I stumbled across the “Iowa Geographic Map Server” website tonight.
It is here: Iowa Geographic Map Server
On this site, you can access aerial photographic maps of Iowa dating from the 1930’s till the present. Pick a random area. Trace the vegetative cover and land use through the decades. From this exercise, I’ve come to several conclusions.
1. The concept of a “family farm” is largely long gone. The disappearance of individual family farms is evident as farming has taken on a strong corporate character hellbent on making a profit at any cost.
2. Because of the growth of corporate farms and disappearance of family farms, the nature of the land has changed. The aerial maps from the 1930’s show farmsteads with substantial windbreaks, pastures, crooked streams, and idle areas. If the resolution was better, I suspect we’d see hard working families with a strong connection to the land, conscious of the connection between their prosperity and the health of the land they worked.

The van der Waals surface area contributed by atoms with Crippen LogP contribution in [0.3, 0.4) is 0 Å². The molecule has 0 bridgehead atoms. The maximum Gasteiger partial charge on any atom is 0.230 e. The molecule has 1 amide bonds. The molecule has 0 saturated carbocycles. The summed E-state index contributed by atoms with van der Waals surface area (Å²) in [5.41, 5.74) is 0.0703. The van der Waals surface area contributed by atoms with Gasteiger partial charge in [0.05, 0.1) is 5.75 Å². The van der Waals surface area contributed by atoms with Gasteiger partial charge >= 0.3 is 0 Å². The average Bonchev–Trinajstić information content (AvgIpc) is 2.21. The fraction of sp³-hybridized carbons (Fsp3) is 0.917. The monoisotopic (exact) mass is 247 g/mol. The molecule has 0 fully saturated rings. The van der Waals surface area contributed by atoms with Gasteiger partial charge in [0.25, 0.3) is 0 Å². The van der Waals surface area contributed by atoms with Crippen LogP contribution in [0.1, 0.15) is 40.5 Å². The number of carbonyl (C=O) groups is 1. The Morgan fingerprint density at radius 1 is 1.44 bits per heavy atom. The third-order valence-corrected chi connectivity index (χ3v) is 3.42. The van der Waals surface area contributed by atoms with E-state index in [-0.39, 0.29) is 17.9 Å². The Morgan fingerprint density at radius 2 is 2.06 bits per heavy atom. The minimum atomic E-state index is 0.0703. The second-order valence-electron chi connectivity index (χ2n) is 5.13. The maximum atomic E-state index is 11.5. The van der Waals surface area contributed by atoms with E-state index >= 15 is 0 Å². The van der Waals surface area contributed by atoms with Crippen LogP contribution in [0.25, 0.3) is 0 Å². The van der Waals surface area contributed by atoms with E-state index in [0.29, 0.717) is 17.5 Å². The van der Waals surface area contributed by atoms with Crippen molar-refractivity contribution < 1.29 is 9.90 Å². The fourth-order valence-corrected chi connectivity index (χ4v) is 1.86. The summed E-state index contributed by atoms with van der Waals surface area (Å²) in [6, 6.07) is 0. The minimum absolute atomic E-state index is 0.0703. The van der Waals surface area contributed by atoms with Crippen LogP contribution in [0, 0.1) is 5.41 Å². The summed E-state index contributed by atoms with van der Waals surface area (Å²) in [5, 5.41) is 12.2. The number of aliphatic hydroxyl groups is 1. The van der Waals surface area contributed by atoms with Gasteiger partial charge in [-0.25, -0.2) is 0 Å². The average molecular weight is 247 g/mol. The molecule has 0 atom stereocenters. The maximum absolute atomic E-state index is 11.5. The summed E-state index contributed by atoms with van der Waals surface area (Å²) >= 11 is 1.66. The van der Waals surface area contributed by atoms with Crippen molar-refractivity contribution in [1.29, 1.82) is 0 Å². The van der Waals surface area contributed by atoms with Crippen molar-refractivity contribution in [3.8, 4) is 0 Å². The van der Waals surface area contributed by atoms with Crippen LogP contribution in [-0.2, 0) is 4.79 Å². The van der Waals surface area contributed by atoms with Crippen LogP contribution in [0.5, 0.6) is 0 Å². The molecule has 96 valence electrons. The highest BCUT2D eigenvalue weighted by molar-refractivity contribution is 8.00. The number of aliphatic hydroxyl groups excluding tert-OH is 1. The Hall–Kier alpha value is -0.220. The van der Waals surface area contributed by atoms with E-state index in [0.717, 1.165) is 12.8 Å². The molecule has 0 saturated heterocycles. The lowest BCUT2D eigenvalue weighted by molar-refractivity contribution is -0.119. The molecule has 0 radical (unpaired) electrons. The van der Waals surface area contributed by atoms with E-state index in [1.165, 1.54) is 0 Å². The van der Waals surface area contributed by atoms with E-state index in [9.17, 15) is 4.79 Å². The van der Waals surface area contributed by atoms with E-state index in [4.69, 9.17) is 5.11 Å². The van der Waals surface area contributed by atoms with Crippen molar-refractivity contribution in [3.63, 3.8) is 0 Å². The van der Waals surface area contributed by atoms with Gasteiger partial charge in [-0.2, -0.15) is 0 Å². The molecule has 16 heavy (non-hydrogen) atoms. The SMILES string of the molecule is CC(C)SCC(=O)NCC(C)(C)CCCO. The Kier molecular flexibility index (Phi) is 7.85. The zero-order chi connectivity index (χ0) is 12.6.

3. The aerial maps of the present show a loss of most of the windbreak bounded family farms. The more “willy nilly” nature of the land has been replaced by featureless corporate owned “fence row to fence row” monoculture tracts distinguished only by the roads that give access, hog confinements, and rows of wind turbines. My present day travels tell me that my observation here is spot on.
We’ve lost a lot of the natural world in Iowa in the last 80-some years. Evident even on high altitude aerial photographs.